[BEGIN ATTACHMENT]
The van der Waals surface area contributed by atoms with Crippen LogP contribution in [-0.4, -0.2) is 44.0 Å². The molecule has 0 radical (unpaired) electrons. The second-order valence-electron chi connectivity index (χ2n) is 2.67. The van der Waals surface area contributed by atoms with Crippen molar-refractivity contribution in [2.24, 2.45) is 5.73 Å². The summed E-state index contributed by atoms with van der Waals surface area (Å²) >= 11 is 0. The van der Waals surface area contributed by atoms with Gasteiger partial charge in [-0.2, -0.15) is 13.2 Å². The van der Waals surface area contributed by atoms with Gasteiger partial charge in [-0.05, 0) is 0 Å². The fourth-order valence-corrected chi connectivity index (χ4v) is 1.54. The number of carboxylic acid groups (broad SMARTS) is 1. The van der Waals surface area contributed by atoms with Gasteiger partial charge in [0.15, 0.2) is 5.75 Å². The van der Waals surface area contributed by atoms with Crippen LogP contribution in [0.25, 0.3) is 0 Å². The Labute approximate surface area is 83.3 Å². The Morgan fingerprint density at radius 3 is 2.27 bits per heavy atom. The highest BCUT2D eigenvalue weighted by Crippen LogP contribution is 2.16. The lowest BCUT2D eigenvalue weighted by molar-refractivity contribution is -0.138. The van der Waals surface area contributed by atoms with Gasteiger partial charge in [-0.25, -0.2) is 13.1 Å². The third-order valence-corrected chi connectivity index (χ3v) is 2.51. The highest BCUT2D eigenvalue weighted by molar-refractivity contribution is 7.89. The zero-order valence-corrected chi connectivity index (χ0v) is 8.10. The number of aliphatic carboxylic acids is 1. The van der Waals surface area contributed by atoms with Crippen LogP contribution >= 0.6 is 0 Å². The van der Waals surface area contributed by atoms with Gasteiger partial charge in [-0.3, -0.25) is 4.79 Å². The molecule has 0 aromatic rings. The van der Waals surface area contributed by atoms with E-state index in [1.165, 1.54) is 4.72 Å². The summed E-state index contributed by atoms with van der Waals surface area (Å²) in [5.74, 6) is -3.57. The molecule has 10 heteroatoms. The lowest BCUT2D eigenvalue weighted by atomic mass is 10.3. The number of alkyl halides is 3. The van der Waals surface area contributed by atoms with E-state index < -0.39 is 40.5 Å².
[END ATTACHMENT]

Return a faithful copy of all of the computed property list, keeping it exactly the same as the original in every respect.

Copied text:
The van der Waals surface area contributed by atoms with Crippen LogP contribution in [-0.4, -0.2) is 44.0 Å². The molecule has 0 radical (unpaired) electrons. The second-order valence-electron chi connectivity index (χ2n) is 2.67. The van der Waals surface area contributed by atoms with Crippen molar-refractivity contribution in [2.24, 2.45) is 5.73 Å². The summed E-state index contributed by atoms with van der Waals surface area (Å²) >= 11 is 0. The van der Waals surface area contributed by atoms with Gasteiger partial charge in [-0.2, -0.15) is 13.2 Å². The van der Waals surface area contributed by atoms with Gasteiger partial charge in [-0.05, 0) is 0 Å². The fourth-order valence-corrected chi connectivity index (χ4v) is 1.54. The number of carboxylic acid groups (broad SMARTS) is 1. The van der Waals surface area contributed by atoms with Gasteiger partial charge in [0.15, 0.2) is 5.75 Å². The van der Waals surface area contributed by atoms with Crippen LogP contribution in [0.25, 0.3) is 0 Å². The Labute approximate surface area is 83.3 Å². The Morgan fingerprint density at radius 3 is 2.27 bits per heavy atom. The highest BCUT2D eigenvalue weighted by Crippen LogP contribution is 2.16. The lowest BCUT2D eigenvalue weighted by molar-refractivity contribution is -0.138. The van der Waals surface area contributed by atoms with Gasteiger partial charge in [-0.25, -0.2) is 13.1 Å². The third-order valence-corrected chi connectivity index (χ3v) is 2.51. The highest BCUT2D eigenvalue weighted by molar-refractivity contribution is 7.89. The zero-order valence-corrected chi connectivity index (χ0v) is 8.10. The number of aliphatic carboxylic acids is 1. The van der Waals surface area contributed by atoms with Crippen LogP contribution >= 0.6 is 0 Å². The van der Waals surface area contributed by atoms with Gasteiger partial charge in [-0.3, -0.25) is 4.79 Å². The molecule has 0 aromatic rings. The van der Waals surface area contributed by atoms with E-state index in [1.165, 1.54) is 4.72 Å². The summed E-state index contributed by atoms with van der Waals surface area (Å²) in [5.74, 6) is -3.57. The molecule has 10 heteroatoms. The lowest BCUT2D eigenvalue weighted by atomic mass is 10.3. The number of alkyl halides is 3. The van der Waals surface area contributed by atoms with E-state index < -0.39 is 40.5 Å².